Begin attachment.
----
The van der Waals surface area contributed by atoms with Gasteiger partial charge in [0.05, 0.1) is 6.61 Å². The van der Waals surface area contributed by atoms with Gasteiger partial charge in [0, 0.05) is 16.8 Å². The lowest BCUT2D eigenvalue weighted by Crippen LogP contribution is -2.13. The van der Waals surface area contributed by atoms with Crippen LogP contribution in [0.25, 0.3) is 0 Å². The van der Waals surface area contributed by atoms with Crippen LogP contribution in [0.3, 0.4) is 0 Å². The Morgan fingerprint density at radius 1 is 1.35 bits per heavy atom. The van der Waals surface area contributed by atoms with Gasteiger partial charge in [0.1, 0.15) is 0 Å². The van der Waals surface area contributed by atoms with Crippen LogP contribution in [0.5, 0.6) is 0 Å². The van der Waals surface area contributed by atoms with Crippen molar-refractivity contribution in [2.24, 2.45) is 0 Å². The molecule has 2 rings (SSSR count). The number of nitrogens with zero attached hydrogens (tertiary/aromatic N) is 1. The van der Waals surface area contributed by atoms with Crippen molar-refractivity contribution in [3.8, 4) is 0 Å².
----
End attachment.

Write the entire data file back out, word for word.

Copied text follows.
The van der Waals surface area contributed by atoms with Gasteiger partial charge in [0.05, 0.1) is 6.61 Å². The van der Waals surface area contributed by atoms with Gasteiger partial charge in [0, 0.05) is 16.8 Å². The lowest BCUT2D eigenvalue weighted by Crippen LogP contribution is -2.13. The van der Waals surface area contributed by atoms with Crippen LogP contribution in [0.25, 0.3) is 0 Å². The van der Waals surface area contributed by atoms with Crippen LogP contribution in [0.3, 0.4) is 0 Å². The Morgan fingerprint density at radius 1 is 1.35 bits per heavy atom. The van der Waals surface area contributed by atoms with Gasteiger partial charge in [0.1, 0.15) is 0 Å². The van der Waals surface area contributed by atoms with Crippen LogP contribution in [0.5, 0.6) is 0 Å². The van der Waals surface area contributed by atoms with Crippen molar-refractivity contribution in [2.24, 2.45) is 0 Å². The molecule has 2 rings (SSSR count). The number of nitrogens with zero attached hydrogens (tertiary/aromatic N) is 1. The van der Waals surface area contributed by atoms with Crippen molar-refractivity contribution in [3.8, 4) is 0 Å².